How to support your kids during a move

Kids preparing to move or transfer home

Moving can be a very exciting time for a family. The anticipation of new surroundings, opportunities and a fresh start can be quite enticing. However, moving is considered a major life event, and affects all children differently.

If you are a parent who is looking for ways to help your child handle the moving process and adjust to their new environment, read these five tips on how to help them cope with the transition.

1. Communicate

Communicating with your child about the move will help them feel supported. Share with them the reasons behind the move and how you’re feeling about it. Sit with your child to hear their thoughts about moving, good or bad, and empathize with their feelings. Providing an open channel of communication can be one of the most impactful ways you can help your child navigate through the changes surrounding a move.

2. Get the kids involved

Involving kids in the moving process with age-appropriate tasks will help them accept the permanent nature of moving out of their current home and into a new one. Having them help out also gives them a sense of responsibility and pride – any positive emotion associated with moving is a plus.

Here are a few fun tasks to try:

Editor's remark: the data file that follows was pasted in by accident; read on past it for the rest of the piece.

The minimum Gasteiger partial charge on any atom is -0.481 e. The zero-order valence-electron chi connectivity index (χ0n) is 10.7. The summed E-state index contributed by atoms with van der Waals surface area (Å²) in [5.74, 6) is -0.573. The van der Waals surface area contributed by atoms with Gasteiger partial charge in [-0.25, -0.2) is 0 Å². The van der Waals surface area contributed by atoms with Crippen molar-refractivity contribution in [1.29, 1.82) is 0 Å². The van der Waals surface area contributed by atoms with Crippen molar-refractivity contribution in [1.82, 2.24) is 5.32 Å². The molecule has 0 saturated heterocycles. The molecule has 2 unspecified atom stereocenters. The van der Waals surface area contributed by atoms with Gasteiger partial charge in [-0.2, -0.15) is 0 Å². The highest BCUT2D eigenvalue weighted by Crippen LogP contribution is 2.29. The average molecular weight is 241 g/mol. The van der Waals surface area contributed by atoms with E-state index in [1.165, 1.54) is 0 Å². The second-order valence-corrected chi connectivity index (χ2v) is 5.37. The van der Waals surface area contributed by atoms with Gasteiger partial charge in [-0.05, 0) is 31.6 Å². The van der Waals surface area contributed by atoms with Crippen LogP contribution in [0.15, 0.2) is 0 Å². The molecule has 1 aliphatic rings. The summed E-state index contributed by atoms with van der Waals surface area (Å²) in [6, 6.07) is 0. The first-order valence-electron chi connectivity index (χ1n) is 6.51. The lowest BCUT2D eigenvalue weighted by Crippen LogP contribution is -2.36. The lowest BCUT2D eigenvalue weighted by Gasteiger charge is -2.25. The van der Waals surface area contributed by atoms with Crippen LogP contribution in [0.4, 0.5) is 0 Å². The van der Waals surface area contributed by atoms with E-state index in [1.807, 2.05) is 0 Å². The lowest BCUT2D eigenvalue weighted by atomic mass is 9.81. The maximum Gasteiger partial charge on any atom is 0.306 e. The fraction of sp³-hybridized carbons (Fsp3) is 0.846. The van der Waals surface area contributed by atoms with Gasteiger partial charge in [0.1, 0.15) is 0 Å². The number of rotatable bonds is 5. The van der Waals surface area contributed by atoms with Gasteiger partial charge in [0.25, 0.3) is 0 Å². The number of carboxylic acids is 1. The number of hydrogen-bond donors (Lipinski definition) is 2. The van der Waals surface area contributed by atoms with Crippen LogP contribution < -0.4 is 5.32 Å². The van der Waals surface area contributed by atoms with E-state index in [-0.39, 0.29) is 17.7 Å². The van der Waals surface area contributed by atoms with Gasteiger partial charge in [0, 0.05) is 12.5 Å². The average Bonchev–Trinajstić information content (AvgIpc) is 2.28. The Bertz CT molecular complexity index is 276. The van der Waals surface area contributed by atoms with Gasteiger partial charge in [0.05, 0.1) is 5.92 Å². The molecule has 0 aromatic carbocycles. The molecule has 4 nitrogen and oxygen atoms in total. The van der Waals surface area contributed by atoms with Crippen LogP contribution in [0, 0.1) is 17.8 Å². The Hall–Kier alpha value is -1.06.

• Gather special items and take photos around the old home for a keepsake treasure box
  • Start a Pinterest board to gather inspiration for their new room
  • Have your little ones assist with decluttering by going through their clothing and toys to decide what to keep and what to pass on to other children who need them
  • Make packing fun by having them fill up a box of their things and decorate it with stickers, markers, etc.

3. Create a plan to stay in touch with friends

For children, one of the hardest parts of moving away is leaving their friends and classmates behind. If this is the case for your child, create a plan to help them stay in touch with their closest friends.

Technology makes it easier to keep in contact with video calling and messaging apps, but you can take it a step further by planning to write letters back and forth, planning a visit if you’re not too far away, or creating a keepsake book full of pictures and memories of your child and their friends.

4. Explore the new neighbourhood together

To eliminate some of the apprehension that comes with living in a new place, it can help to explore the neighbourhood together beforehand. If possible, take your kids with you on the final walk-through of your new home so they’ll know what to expect on the big day.

You can also check out your child’s new school, local playgrounds and restaurants to get the kids excited and familiarized with their new environment. If physically traveling to your new neighbourhood isn’t possible, look for maps, videos and pictures online, and encourage conversation around what they are excited about. When you do arrive in your new community, take small breaks from unpacking to enjoy your new space together.

5. Check in with yourself

Children can often sense when their parents are going through something difficult, and moving can be stressful. This is why it’s important to check in with yourself. Are you taking time to rest and nourish your body? Have you allotted sufficient time to complete moving tasks like preparing the home and packing?

Caring for yourself and working through your emotions surrounding the move will put you in a better headspace to support your kids when they need you.

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